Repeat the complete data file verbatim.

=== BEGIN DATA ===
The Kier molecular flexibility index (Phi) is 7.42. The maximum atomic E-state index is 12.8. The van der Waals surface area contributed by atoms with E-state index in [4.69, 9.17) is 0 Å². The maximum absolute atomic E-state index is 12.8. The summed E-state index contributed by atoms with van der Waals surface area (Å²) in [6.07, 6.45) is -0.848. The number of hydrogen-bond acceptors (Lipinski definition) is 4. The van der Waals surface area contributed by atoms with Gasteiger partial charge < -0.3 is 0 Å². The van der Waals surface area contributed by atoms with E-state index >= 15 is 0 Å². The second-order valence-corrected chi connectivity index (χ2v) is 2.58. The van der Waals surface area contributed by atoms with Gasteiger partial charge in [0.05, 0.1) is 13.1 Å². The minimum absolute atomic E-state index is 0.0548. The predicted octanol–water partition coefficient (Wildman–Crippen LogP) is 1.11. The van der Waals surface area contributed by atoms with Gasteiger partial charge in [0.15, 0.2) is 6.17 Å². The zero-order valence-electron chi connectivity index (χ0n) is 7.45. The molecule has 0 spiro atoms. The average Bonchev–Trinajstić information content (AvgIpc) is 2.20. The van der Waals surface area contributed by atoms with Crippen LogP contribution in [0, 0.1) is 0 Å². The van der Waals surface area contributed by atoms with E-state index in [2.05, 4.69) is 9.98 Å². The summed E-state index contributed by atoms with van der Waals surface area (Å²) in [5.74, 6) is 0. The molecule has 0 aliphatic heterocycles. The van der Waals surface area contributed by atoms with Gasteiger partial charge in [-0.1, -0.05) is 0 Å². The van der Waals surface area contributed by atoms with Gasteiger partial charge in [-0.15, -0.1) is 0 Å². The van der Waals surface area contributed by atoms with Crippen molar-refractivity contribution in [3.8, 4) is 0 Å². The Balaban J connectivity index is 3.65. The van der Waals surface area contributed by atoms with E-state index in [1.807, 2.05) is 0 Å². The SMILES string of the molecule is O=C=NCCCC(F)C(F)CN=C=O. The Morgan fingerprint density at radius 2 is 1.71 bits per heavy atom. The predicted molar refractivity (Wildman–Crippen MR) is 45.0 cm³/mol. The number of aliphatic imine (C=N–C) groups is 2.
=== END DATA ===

The Kier molecular flexibility index (Phi) is 7.42. The maximum atomic E-state index is 12.8. The van der Waals surface area contributed by atoms with E-state index in [4.69, 9.17) is 0 Å². The maximum absolute atomic E-state index is 12.8. The summed E-state index contributed by atoms with van der Waals surface area (Å²) in [6.07, 6.45) is -0.848. The number of hydrogen-bond acceptors (Lipinski definition) is 4. The van der Waals surface area contributed by atoms with Gasteiger partial charge < -0.3 is 0 Å². The van der Waals surface area contributed by atoms with E-state index >= 15 is 0 Å². The second-order valence-corrected chi connectivity index (χ2v) is 2.58. The van der Waals surface area contributed by atoms with Gasteiger partial charge in [0.05, 0.1) is 13.1 Å². The minimum absolute atomic E-state index is 0.0548. The predicted octanol–water partition coefficient (Wildman–Crippen LogP) is 1.11. The van der Waals surface area contributed by atoms with Gasteiger partial charge in [0.15, 0.2) is 6.17 Å². The zero-order valence-electron chi connectivity index (χ0n) is 7.45. The molecule has 0 spiro atoms. The average Bonchev–Trinajstić information content (AvgIpc) is 2.20. The van der Waals surface area contributed by atoms with Crippen LogP contribution in [0, 0.1) is 0 Å². The van der Waals surface area contributed by atoms with E-state index in [2.05, 4.69) is 9.98 Å². The summed E-state index contributed by atoms with van der Waals surface area (Å²) in [5.74, 6) is 0. The molecule has 0 aliphatic heterocycles. The van der Waals surface area contributed by atoms with Gasteiger partial charge in [-0.1, -0.05) is 0 Å². The van der Waals surface area contributed by atoms with Gasteiger partial charge in [-0.15, -0.1) is 0 Å². The van der Waals surface area contributed by atoms with Crippen molar-refractivity contribution in [3.8, 4) is 0 Å². The Balaban J connectivity index is 3.65. The van der Waals surface area contributed by atoms with E-state index in [1.807, 2.05) is 0 Å². The SMILES string of the molecule is O=C=NCCCC(F)C(F)CN=C=O. The Morgan fingerprint density at radius 2 is 1.71 bits per heavy atom. The predicted molar refractivity (Wildman–Crippen MR) is 45.0 cm³/mol. The number of aliphatic imine (C=N–C) groups is 2.